There’s nothing like a bathtub full of bubbles to make you smile. I’ve watched my grandkids turn from frumpy to fun-loving with a fistful of bubbles. They make bubble beards, bubble biceps, bubble hats, bubble mountains. The creativity and fun is endless with the foamy white that fills the tub.
Isley uses two washcloths she calls her otters and makes them swim in circles to create more bubbles. We were having otter contests to see who could make the biggest bubbles, who could make their otter swim the fastest, whose otter could hold their breath the longest. (That’s a game that could go on indefinitely if I don’t quit and let her win.) I love our conversations as she’s playing in the tub–they change as quickly as those bubbles dissipate.
But she had me tonight. “Where did the bubbles go, Nana? Why don’t they stay? I wanna play with ’em.” She’d been in the tub for close to an hour, was looking a little pruney and was making do with the thin layer of bubbles that remained. I could have told her that they’re absorbed in the water over time. I could have helped her understand the fragility of bubbles. But I wasn’t thinking of bubbles just then.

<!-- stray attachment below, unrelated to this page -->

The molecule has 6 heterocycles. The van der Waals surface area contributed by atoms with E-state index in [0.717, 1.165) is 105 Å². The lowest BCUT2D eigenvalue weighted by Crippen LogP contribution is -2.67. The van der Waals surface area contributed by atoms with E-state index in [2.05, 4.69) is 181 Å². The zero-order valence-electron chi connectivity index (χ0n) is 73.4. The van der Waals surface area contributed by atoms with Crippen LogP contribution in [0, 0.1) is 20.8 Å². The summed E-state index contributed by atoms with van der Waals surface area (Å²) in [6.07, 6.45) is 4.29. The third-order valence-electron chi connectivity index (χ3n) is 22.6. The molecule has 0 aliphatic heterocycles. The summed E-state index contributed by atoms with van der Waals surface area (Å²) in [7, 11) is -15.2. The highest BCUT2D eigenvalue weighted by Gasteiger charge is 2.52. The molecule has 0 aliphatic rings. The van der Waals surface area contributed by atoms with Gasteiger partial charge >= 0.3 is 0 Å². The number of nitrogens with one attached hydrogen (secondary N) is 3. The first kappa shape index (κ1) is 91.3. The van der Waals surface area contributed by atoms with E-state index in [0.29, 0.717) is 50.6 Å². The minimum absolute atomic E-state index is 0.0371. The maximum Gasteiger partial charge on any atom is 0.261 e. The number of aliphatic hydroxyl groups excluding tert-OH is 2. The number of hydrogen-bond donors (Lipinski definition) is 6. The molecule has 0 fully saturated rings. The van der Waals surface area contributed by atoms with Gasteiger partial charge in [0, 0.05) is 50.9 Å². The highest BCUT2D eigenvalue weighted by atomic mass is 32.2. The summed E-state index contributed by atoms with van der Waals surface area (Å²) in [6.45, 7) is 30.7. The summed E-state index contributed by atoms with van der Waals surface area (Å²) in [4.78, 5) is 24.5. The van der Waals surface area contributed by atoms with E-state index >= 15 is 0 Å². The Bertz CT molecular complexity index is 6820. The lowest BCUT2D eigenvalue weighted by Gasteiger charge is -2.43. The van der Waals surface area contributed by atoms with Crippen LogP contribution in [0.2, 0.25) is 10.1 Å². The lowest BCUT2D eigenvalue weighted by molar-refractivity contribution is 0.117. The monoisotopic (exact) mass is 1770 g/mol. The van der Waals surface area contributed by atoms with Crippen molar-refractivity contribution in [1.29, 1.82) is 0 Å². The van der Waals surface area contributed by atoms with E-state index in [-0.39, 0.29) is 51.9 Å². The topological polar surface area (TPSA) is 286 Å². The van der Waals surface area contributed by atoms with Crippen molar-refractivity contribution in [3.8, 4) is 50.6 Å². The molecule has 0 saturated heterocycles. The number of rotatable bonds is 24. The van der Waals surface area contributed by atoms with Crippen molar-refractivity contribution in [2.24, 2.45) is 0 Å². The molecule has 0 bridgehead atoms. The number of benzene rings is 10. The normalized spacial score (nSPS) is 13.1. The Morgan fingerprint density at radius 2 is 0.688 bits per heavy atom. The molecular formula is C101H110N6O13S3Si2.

I was thinking of a dear friend whose heavenly homegoing happened suddenly this past week.
And I was thinking of the fragility of life.
My friend left behind a family who loved him dearly, a family he loved with tender devotion. He was a lover of people, caring for anyone and everyone who crossed his path. He was able to care for others because he loved Jesus so well. At his memorial, what was spoken of was how he chose to love others. And if I’ve overused the word “love”, it’s fitting. It will be his legacy.
Life and bubbles. It would be cliche to say life is like a tub of bubbles, but the irony is that the brevity of bubbles is much like the brevity of life. We can’t hang on to either indefinitely. What we can do is choose to embrace the life we have while we have it, finding joy in the small things, the “bubbles” of the moment. We hold the blessings of life in our hands, not without pain or problems, but with the hope given us by a loving Creator. We choose our focus. We choose our attitudes.
There’s something sad about a tub at the end of a really good bubble bath. The bubbles are gone. The water’s dirty. Towels are strewn on the floor. It’s done.
But while the bath lasted, what fun there was! And the joy was there until the last bubble was gone.
“Where’d the bubbles go, Nana?” The better question is, “Did I really enjoy them while they were here?”